Dublin – Carcassonne – le Ségala
Thursday , 11.10.2018
lots of km
The Canal du Midi. The canal of canals. The story goes that Francis Egerton, the 3rd Duke of Bridgewater travelled along the Canal du Midi on his gentleman’s tour through Europe. And thus got the inspiration to built a canal from his mines in Worsley to Manchester. It was opened in 1761. And yes, it was a great success, it kicked off the canal mania, and there might not have been an industrial revolution without it.
But what faint memories Egerton must have brought home. Compared to the grandeur of the Midi, that was almost a hundred years old by the time the duke visited, the Bridgewater was not more than a muddy ditch. There was one aqueduct (hurray!), and not much else. The Midi is far away from being such a modest affair. It has got dozens of aqueducts, it has got 65 locks, a huge and elaborate feeder system, a tunnel, and hey, it has got the weather.
Now that my English readers are sufficiently disgruntled, lets go into medias res.
I have been toying with the idea of visiting the Midi for years. But in the summer it seems to be absolutely mobbed, extremely hot and a very long way to tow ARGO. But then Locaboat made me an offer that was hard to resist. A one-way trip from Lattes to Argens-Minervois, very cool, would take in all the major attractions. Maybe even a detour down the Émbranchement de la Nouvelle?
A flight was booked, a hire car hired, and two nights at a cottage by the canal and three nights in a cottage in the Pyrenees paid for.
Thus we set of at 3.00 in the morning to Dublin airport, enter one of Michael O’Leary’s finest, upwards and beyond to Carcassonne.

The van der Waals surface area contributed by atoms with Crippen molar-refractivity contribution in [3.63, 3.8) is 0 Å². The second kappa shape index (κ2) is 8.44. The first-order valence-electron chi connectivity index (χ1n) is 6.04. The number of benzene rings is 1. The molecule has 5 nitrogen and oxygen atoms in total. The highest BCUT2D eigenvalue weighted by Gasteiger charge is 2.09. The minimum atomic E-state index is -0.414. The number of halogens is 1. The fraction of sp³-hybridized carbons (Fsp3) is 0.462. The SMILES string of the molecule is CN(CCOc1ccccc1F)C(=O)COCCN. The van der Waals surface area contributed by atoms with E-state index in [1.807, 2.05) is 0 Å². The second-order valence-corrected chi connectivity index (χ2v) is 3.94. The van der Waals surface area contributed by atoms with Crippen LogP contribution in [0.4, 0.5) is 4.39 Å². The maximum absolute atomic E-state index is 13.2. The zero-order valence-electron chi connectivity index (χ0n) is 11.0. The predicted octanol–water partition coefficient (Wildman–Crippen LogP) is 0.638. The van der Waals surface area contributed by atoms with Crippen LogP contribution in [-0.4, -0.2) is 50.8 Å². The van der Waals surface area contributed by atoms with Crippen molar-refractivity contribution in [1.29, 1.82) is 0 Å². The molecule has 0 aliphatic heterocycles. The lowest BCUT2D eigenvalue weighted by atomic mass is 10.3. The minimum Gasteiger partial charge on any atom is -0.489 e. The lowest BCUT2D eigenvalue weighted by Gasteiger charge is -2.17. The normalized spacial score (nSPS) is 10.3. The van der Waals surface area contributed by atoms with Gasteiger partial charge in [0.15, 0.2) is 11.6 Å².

Before we get to the Midi, we have to talk about the Cité de Carcassonne. We arrive around lunch time, pick up the hire car, a Peugeot to the lads utter disgust (we all remember the Top Gear episode, where Jeremy pretends to be a Peugeot driver), and drive directly to the Cité.
As much as the Midi is the quintessential canal, the Cité is the quintessential medieval castle. But this is not a well kept secret, it is rather aggressively advertised in any travel guide from the Americas to the Chinas. Meaning: Even in the off-season the place is packed.
We look for a place to eat. Which is not difficult, while being really difficult. Practically every house in the Cité either hosts a restaurant or a tacky gift shop. Eventually we settle for pizza. Nothing too special, but al fresco, in the sun, in October. Makes it very special.
Then it’s a tour through the Citè and the castle.
Out into the countryside. We have booked an old cottage in the hamlet of le Ségala, right at the summit of the Canal du Midi.
The landlord has gone to great length to accommodate us and has booked a table for us at the restaurant next door.
Good food and wine. Early bed.